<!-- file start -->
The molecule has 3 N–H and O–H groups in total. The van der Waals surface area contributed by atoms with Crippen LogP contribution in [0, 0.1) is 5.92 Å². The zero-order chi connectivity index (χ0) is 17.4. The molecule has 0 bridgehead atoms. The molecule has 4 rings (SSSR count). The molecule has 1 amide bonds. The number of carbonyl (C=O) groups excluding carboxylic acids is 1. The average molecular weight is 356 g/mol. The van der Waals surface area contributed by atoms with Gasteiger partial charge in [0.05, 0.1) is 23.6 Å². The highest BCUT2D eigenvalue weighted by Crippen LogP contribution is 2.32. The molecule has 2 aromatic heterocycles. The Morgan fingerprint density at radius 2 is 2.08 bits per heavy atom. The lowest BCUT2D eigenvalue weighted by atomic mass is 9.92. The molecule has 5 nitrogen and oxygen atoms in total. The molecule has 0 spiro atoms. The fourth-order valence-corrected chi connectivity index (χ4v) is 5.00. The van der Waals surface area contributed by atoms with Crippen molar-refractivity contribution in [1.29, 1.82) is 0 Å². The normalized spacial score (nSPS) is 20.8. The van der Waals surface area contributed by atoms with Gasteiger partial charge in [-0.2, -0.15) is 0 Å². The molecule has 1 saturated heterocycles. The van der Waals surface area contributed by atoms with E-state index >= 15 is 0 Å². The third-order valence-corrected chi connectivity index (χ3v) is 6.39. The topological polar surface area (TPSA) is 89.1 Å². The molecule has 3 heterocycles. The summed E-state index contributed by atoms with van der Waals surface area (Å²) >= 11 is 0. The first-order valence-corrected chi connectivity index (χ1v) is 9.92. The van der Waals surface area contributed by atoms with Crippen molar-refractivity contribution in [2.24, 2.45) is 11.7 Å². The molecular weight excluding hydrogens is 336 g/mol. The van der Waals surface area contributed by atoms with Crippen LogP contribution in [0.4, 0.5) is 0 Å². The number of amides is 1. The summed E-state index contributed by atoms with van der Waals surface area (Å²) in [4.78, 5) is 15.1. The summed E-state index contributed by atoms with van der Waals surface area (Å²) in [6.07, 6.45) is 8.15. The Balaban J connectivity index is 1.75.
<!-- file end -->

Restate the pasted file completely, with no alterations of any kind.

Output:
The molecule has 3 N–H and O–H groups in total. The van der Waals surface area contributed by atoms with Crippen LogP contribution in [0, 0.1) is 5.92 Å². The zero-order chi connectivity index (χ0) is 17.4. The molecule has 0 bridgehead atoms. The molecule has 4 rings (SSSR count). The molecule has 1 amide bonds. The number of carbonyl (C=O) groups excluding carboxylic acids is 1. The average molecular weight is 356 g/mol. The van der Waals surface area contributed by atoms with Gasteiger partial charge in [0.05, 0.1) is 23.6 Å². The highest BCUT2D eigenvalue weighted by Crippen LogP contribution is 2.32. The molecule has 2 aromatic heterocycles. The Morgan fingerprint density at radius 2 is 2.08 bits per heavy atom. The lowest BCUT2D eigenvalue weighted by atomic mass is 9.92. The molecule has 5 nitrogen and oxygen atoms in total. The molecule has 0 spiro atoms. The fourth-order valence-corrected chi connectivity index (χ4v) is 5.00. The van der Waals surface area contributed by atoms with Crippen molar-refractivity contribution in [1.29, 1.82) is 0 Å². The normalized spacial score (nSPS) is 20.8. The van der Waals surface area contributed by atoms with Gasteiger partial charge in [-0.2, -0.15) is 0 Å². The molecule has 1 saturated heterocycles. The van der Waals surface area contributed by atoms with E-state index >= 15 is 0 Å². The third-order valence-corrected chi connectivity index (χ3v) is 6.39. The topological polar surface area (TPSA) is 89.1 Å². The molecule has 3 heterocycles. The summed E-state index contributed by atoms with van der Waals surface area (Å²) >= 11 is 0. The first-order valence-corrected chi connectivity index (χ1v) is 9.92. The van der Waals surface area contributed by atoms with Crippen molar-refractivity contribution in [2.24, 2.45) is 11.7 Å². The molecular weight excluding hydrogens is 336 g/mol. The van der Waals surface area contributed by atoms with Crippen LogP contribution in [0.4, 0.5) is 0 Å². The number of amides is 1. The summed E-state index contributed by atoms with van der Waals surface area (Å²) in [4.78, 5) is 15.1. The summed E-state index contributed by atoms with van der Waals surface area (Å²) in [6.07, 6.45) is 8.15. The Balaban J connectivity index is 1.75.